I rigged my rod with a two fly set up – first opting for two soft hackled wet flies – a bead headed peacock body on point, and a lime green bodied fly on the dropper – the point fly a size 14, the dropper a 12. It only took half a dozen casts across the short channel to get into my first fish. I *tried* getting a photo of him, but he wiggled right out of my fingers back into the river. Who knew fish could be camera shy?

His twin came on the next cast – this fish actually let me get a shot of him. Not very big, but full of spunk. The green bodied fly was proving quickly to be a favorite.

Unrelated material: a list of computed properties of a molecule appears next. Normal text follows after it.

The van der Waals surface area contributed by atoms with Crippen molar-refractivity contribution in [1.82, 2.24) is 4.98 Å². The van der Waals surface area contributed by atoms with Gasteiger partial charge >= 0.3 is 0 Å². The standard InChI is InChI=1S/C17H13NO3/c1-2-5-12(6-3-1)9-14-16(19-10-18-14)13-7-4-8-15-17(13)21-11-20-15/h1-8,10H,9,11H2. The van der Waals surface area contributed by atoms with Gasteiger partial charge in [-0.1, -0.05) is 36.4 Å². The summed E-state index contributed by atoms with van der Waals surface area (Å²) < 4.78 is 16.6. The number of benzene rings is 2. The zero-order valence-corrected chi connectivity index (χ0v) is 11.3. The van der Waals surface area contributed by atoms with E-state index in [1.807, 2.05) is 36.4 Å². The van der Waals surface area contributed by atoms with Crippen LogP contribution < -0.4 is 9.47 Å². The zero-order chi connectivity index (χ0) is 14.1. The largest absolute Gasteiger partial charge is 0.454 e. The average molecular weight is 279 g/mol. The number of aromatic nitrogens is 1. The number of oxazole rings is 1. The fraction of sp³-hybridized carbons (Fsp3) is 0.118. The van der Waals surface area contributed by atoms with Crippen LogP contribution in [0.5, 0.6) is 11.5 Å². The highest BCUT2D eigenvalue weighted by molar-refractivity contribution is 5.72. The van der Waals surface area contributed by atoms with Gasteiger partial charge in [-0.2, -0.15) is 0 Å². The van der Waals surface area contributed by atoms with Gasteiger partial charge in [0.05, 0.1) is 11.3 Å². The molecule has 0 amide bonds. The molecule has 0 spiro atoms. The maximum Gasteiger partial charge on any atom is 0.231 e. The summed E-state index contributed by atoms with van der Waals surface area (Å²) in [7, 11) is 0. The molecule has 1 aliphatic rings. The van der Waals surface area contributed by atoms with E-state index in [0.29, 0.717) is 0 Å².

A few more fish caught, and the bite in the first pool slowed. I rigged my wet flies as nymphs – attaching a Thingamabobber and 3 tiny split shot to the leader, and cast into the head of the pool again – seeking fish holding in the deeper, dark water at my feet. Another fish came before the bite stopped. At the tail of the pool, as I was hiking out, I spied a lone steelhead – easily a 30″ fish – quietly finning on the border between shadow and light. For a fleeting moment I contemplated swinging a fly to him – but decided against it and hiked back to the car to continue down river.

The next spot tried only gave up a brace of fish – it was a wide area, channelized now because of the low summer flows. I had to hike across fifty yards of sun bleached boulders to reach the water’s edge – rocks that after the fall rains come, will be once again covered with water, rocks that will, next spring, provide shelter for trout and salmon smolt as they make their way toward the ocean.